Charmaine came onto the scene in 2020 exactly when we needed her to. Her unapologetic, self-admiring and sexy hip-hop record “Bold” is all about celebrating yourself and not changing for anyone. One million streams on Spotify later, it has become an anthem for Black women who are being told to love themselves on the record after a tumultuous year.

The Zimbabwe-born rapper discovered her love for music as a child living in Nashville. While being in the southern U.S. city she listened to southern hip-hop at its peak. Charmaine paid close attention to rappers that were cultivating the music industry like Lil Jon, E-40 and Juvenile.

Her family then moved to Toronto when she was in her pre-teen years. A few years after the move her father lost his job and that changed the dynamic of the family. Charmaine saw music as a way out of their family’s tough financial situation. While they were living in a shelter she found out about a talent show at a local club called Lee’s Palace. She was underage at the time so she waited outside for her turn to perform. She sang Beyonce’s ballad “1+1” off her album 4.

That night Charmaine met an A&R from Warner Music and it kickstarted her music career. However, as time went on she felt like she and her writing needed to grow. She took a break from music for four years, during which she gave birth to her son. She wanted to be a role model for him and work as a preacher. But in 2018 her itch for songwriting returned. She quit her job as a makeup artist at Sephora and reconnected with the A&R, which led to signing to Warner Music Group.

In 2019, Charmaine was in the studio and still trying to figure out her sound. She was singing trap R&B when someone suggested she should start to rap. At first, she was hesitant. Both of her brothers rapped so she always saw herself as the singer in the family. She thought it would be fun to take a chance, but at first, she was shy. They did a couple of songs and then recorded “Bold” and her team loved it.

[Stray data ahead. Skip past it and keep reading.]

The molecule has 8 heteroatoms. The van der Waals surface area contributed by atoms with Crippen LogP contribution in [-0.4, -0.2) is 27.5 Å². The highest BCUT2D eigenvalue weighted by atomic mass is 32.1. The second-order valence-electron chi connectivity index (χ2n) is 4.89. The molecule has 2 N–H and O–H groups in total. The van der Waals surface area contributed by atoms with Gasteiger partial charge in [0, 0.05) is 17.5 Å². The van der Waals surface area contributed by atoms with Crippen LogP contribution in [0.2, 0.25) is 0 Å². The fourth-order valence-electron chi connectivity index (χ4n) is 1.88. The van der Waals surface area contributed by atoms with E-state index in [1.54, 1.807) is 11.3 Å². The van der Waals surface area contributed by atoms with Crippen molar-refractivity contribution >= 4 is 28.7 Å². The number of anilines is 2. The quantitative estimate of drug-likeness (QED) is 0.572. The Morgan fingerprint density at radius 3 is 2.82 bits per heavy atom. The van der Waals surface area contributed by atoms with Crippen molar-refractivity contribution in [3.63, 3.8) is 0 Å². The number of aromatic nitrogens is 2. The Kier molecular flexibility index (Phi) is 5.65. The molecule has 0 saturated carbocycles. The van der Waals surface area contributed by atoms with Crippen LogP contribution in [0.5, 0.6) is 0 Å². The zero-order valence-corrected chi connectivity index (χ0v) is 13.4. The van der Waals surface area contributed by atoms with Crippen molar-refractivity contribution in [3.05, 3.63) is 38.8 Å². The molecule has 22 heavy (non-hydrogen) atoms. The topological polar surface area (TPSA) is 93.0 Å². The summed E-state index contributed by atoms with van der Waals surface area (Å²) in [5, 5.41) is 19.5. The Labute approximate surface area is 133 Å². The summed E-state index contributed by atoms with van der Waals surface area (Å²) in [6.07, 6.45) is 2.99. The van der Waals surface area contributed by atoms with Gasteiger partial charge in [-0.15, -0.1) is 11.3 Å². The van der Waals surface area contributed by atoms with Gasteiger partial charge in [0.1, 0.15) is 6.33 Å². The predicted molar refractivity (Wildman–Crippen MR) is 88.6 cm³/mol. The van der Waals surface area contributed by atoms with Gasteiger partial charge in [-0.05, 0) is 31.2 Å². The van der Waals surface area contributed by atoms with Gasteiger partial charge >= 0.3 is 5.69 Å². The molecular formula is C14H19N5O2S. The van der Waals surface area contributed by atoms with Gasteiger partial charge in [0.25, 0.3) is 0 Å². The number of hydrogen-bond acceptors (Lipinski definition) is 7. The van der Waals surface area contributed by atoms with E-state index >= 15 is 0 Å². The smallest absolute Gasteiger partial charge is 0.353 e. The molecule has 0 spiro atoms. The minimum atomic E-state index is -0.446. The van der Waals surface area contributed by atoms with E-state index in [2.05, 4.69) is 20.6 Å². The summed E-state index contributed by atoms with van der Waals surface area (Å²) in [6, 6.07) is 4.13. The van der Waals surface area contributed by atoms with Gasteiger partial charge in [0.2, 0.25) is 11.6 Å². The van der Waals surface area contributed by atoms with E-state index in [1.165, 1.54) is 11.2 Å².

Recently, over a Zoom video call, Charmaine talked to Urbanology about her upcoming music, releasing her debut single in a pandemic and what it means to be bold.

How did you get into music?

This goes back to when I was eight. My dad was playing the keyboard all the time, he had this old little rusty keyboard that he picked up from the thrift store, so he used to play church songs and what not on it, and I used to watch him. And I was always afraid to touch it because it was his most prized possession in the house. So one day, he left for work and I snuck into the piano room and started playing it, and I played the exact same song that he was playing and I didn’t miss one key. My mom woke up and she thought it was my dad, so when she walked in she was really surprised, she was like, ‘what the hell,’ so that’s where it started, but I didn’t start writing music until I was 17.

I love your new single “Bold.” What does being bold mean to you?

It just means being unapologetically yourself, not caring what anyone has to say about who you are, what you look like, what you do with your life. Just being exactly who you want to be and doing the things that make you happy despite what anybody has to say about it.